The IOMMU 152 may map, by a page table, the device address space (e.g., a bus address) that is relevant to the I/O bus into the physical address space (e.g., host physical address) that is relevant to the memory bus. The IOMMU may include extra information associated with the address space mapping, such as read and write permissions for the memory page. The IOMMU 152 may include an IOMMU page table 154. IOMMU page table 154 may translate guest physical addresses 158 of guest memory 116 pages to host physical addresses 156 of hypervisor memory 128 (e.g., host memory). In an example where the IOMMU page table 154 format is the same a page table format used by the host system (e.g., hypervisor 120), and the memory configuration component 162 may point to the hypervisor page table 126 as a root directory. In another example where the IOMMU page table 154 format is different than the page table format used by the host system, the memory configuration component 162 may create page table entries in the IOMMU page table 154 associated with the present memory pages of a task running on virtual machine 110. Present page may include pages loaded onto host memory 124, and may be read/writeable, read-only, etc.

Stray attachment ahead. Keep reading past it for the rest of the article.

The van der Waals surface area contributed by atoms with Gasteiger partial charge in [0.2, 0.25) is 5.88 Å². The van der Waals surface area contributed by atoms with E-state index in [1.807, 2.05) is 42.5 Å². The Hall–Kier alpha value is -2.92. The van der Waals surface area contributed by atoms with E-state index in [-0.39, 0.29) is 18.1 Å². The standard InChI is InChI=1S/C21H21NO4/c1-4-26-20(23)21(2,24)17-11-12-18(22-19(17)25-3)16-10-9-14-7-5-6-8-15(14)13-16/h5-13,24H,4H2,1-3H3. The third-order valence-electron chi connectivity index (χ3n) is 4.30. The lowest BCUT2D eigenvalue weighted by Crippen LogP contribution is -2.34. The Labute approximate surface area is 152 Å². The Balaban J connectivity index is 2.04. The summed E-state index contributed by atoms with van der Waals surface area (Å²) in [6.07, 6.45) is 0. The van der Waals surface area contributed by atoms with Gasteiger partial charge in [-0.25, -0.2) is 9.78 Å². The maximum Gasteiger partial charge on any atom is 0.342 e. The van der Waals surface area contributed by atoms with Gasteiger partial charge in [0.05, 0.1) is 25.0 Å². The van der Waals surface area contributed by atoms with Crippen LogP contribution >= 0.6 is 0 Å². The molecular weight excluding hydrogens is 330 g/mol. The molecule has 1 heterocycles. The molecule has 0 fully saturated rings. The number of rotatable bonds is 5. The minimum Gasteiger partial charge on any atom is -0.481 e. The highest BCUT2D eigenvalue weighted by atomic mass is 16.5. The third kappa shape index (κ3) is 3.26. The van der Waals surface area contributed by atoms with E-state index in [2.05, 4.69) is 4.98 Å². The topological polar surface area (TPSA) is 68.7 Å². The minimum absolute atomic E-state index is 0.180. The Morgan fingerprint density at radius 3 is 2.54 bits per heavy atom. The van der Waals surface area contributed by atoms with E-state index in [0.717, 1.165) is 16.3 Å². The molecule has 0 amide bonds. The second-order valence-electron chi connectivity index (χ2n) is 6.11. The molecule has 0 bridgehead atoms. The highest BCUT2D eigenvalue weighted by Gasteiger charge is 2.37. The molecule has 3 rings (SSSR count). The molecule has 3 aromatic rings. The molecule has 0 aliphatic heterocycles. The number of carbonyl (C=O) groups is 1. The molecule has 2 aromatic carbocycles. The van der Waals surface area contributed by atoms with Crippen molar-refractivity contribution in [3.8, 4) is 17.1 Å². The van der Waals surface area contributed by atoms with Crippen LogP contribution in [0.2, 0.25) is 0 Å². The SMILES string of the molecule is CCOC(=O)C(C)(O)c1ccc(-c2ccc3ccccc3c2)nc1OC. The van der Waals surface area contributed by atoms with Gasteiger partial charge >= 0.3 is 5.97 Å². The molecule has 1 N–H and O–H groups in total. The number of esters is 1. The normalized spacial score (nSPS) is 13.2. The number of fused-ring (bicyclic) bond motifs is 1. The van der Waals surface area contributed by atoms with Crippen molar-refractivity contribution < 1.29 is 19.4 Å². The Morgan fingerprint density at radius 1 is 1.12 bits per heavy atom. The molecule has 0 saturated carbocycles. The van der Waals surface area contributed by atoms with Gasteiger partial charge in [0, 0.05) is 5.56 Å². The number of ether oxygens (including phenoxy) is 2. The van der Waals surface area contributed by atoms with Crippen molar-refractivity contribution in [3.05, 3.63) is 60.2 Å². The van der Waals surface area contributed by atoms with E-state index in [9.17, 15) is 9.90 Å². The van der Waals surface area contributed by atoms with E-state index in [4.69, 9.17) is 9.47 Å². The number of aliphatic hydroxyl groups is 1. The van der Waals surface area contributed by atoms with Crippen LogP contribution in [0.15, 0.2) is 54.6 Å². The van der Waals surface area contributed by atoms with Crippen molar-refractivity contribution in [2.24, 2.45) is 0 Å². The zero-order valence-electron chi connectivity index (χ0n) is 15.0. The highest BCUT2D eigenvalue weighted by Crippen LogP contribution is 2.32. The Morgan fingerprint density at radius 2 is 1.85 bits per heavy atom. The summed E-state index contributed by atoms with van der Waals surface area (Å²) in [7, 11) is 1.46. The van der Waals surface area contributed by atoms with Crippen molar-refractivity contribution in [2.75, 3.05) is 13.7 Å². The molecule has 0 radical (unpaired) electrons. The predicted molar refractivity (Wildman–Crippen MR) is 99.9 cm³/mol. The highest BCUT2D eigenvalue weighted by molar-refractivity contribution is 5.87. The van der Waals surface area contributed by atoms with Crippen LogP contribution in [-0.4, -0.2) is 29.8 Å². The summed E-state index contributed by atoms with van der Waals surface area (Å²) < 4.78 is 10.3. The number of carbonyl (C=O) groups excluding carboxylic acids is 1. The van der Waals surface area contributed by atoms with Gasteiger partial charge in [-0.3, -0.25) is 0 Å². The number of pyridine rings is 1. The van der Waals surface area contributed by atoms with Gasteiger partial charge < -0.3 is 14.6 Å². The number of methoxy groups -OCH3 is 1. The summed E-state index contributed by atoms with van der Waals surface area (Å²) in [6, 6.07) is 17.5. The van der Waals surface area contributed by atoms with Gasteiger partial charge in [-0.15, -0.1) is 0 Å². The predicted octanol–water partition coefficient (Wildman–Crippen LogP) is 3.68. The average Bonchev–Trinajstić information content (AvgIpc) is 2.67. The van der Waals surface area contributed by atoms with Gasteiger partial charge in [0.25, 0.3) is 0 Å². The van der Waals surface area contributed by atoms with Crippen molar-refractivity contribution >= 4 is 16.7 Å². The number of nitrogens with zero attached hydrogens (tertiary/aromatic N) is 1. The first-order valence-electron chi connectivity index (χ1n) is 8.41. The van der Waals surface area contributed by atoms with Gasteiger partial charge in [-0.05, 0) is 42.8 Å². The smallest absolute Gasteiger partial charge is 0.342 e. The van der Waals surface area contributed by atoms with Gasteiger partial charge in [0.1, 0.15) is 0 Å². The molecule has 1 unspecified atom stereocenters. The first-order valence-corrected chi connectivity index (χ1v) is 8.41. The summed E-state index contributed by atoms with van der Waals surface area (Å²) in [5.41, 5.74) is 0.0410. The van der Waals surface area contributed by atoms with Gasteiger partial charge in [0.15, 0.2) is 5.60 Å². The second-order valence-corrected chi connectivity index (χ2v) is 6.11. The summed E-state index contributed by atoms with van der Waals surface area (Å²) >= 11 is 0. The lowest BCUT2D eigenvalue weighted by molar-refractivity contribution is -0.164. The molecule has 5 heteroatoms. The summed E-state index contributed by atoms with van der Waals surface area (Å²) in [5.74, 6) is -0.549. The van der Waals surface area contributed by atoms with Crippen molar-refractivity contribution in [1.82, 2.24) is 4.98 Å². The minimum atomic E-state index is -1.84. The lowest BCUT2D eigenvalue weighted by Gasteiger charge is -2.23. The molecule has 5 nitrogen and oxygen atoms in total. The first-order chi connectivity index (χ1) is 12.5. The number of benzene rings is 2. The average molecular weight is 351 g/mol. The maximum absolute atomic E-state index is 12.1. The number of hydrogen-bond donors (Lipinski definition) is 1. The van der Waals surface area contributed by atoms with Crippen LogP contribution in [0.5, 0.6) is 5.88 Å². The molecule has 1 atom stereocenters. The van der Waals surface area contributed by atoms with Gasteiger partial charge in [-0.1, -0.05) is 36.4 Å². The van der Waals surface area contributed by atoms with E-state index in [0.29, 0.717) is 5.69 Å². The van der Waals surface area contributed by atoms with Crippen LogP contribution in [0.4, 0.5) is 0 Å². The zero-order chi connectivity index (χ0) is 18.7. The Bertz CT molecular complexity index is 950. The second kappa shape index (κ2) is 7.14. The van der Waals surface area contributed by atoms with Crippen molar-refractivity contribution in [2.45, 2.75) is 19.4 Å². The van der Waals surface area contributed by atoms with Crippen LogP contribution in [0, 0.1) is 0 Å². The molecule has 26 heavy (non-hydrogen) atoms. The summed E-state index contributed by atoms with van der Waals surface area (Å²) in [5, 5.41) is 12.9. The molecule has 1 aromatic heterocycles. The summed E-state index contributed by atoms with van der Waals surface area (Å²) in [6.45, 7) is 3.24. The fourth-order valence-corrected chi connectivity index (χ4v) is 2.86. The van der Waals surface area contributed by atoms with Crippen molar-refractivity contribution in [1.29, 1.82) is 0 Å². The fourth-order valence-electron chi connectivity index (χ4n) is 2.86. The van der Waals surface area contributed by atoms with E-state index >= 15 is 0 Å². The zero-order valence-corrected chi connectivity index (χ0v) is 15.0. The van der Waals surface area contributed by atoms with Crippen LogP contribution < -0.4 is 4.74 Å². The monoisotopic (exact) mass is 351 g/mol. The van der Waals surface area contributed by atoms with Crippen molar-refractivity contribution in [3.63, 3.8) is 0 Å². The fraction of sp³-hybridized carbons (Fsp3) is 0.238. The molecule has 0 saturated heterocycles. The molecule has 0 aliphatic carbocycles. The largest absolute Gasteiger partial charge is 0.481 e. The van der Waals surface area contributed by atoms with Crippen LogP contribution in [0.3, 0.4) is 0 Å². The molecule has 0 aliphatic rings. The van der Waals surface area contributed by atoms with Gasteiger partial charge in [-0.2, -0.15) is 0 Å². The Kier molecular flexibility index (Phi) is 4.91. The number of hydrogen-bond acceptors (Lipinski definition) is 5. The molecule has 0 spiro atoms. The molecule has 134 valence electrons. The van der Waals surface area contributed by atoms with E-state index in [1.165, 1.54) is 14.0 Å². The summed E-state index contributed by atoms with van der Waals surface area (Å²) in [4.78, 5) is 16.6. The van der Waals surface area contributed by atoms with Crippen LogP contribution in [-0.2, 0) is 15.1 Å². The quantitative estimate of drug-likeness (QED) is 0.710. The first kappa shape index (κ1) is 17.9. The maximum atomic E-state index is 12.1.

Each mapping in IOMMU page table 165 between a guest physical address 158 and a host physical address 156 may include a present bit 160 for each memory page to indicate whether or not the memory page that corresponds to the guest physical address is physically residing in the host physical address for a page frame in host memory 124. In an example, a present bit 160 that is enabled (e.g., set to a value of one) indicates a valid mapping where a page is in host memory 124. In another example, a present bit 160 that is disabled (e.g., set to a value of zero) indicates an invalid mapping where a page is not present in the host memory 124 and the PCI device 150 cannot access the page. The memory management component 162 may request non-present memory pages from the virtual machine 110, and may perform write functions. The features of memory configuration component 162 are discussed in more detail below in regards to FIG. 2.